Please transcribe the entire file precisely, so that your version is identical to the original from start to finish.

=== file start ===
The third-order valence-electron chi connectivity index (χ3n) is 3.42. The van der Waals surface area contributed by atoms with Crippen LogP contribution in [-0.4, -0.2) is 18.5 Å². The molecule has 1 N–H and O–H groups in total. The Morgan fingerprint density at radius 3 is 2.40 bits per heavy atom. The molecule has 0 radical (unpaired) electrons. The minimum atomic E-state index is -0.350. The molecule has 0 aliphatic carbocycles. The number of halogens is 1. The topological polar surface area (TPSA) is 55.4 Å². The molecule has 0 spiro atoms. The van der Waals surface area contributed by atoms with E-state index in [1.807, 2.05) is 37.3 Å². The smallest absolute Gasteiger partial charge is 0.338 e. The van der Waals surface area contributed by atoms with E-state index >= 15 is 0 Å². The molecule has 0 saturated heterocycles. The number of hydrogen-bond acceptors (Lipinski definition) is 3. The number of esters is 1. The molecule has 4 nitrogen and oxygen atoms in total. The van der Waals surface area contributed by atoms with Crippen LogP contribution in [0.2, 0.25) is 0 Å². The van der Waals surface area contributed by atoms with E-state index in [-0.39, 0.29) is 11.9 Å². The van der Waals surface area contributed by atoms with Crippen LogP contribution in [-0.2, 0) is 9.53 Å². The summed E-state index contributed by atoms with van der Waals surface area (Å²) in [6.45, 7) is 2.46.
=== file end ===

The third-order valence-electron chi connectivity index (χ3n) is 3.42. The van der Waals surface area contributed by atoms with Crippen LogP contribution in [-0.4, -0.2) is 18.5 Å². The molecule has 1 N–H and O–H groups in total. The Morgan fingerprint density at radius 3 is 2.40 bits per heavy atom. The molecule has 0 radical (unpaired) electrons. The minimum atomic E-state index is -0.350. The molecule has 0 aliphatic carbocycles. The number of halogens is 1. The topological polar surface area (TPSA) is 55.4 Å². The molecule has 0 spiro atoms. The van der Waals surface area contributed by atoms with E-state index in [1.807, 2.05) is 37.3 Å². The smallest absolute Gasteiger partial charge is 0.338 e. The van der Waals surface area contributed by atoms with E-state index >= 15 is 0 Å². The molecule has 0 saturated heterocycles. The number of hydrogen-bond acceptors (Lipinski definition) is 3. The number of esters is 1. The molecule has 4 nitrogen and oxygen atoms in total. The van der Waals surface area contributed by atoms with Crippen LogP contribution in [0.2, 0.25) is 0 Å². The van der Waals surface area contributed by atoms with E-state index in [-0.39, 0.29) is 11.9 Å². The van der Waals surface area contributed by atoms with Crippen LogP contribution in [-0.2, 0) is 9.53 Å². The summed E-state index contributed by atoms with van der Waals surface area (Å²) in [6.45, 7) is 2.46.